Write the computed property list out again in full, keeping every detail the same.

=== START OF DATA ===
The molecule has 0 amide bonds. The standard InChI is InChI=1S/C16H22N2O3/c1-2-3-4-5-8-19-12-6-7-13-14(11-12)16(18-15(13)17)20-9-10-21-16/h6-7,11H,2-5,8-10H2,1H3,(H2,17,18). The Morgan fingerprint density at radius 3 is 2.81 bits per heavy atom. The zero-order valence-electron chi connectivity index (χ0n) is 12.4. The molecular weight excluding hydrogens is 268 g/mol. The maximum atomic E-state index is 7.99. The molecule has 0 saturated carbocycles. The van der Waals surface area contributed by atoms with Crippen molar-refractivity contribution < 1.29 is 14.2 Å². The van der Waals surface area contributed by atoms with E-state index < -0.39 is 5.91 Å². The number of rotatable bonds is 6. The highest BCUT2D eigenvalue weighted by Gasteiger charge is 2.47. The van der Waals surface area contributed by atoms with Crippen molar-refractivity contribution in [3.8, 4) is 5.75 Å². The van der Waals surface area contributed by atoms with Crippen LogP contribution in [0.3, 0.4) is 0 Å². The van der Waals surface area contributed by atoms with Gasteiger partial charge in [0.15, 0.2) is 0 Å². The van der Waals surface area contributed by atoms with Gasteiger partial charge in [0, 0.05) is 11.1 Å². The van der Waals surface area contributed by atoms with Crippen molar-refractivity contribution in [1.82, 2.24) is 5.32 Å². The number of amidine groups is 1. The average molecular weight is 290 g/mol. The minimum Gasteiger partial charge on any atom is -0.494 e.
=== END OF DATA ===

The molecule has 0 amide bonds. The standard InChI is InChI=1S/C16H22N2O3/c1-2-3-4-5-8-19-12-6-7-13-14(11-12)16(18-15(13)17)20-9-10-21-16/h6-7,11H,2-5,8-10H2,1H3,(H2,17,18). The Morgan fingerprint density at radius 3 is 2.81 bits per heavy atom. The zero-order valence-electron chi connectivity index (χ0n) is 12.4. The molecular weight excluding hydrogens is 268 g/mol. The maximum atomic E-state index is 7.99. The molecule has 0 saturated carbocycles. The van der Waals surface area contributed by atoms with Crippen molar-refractivity contribution < 1.29 is 14.2 Å². The van der Waals surface area contributed by atoms with E-state index < -0.39 is 5.91 Å². The number of rotatable bonds is 6. The highest BCUT2D eigenvalue weighted by Gasteiger charge is 2.47. The van der Waals surface area contributed by atoms with Crippen molar-refractivity contribution in [3.8, 4) is 5.75 Å². The van der Waals surface area contributed by atoms with Crippen LogP contribution in [0.3, 0.4) is 0 Å². The van der Waals surface area contributed by atoms with Gasteiger partial charge in [0.15, 0.2) is 0 Å². The van der Waals surface area contributed by atoms with Gasteiger partial charge in [0, 0.05) is 11.1 Å². The van der Waals surface area contributed by atoms with Crippen molar-refractivity contribution in [1.82, 2.24) is 5.32 Å². The number of amidine groups is 1. The average molecular weight is 290 g/mol. The minimum Gasteiger partial charge on any atom is -0.494 e.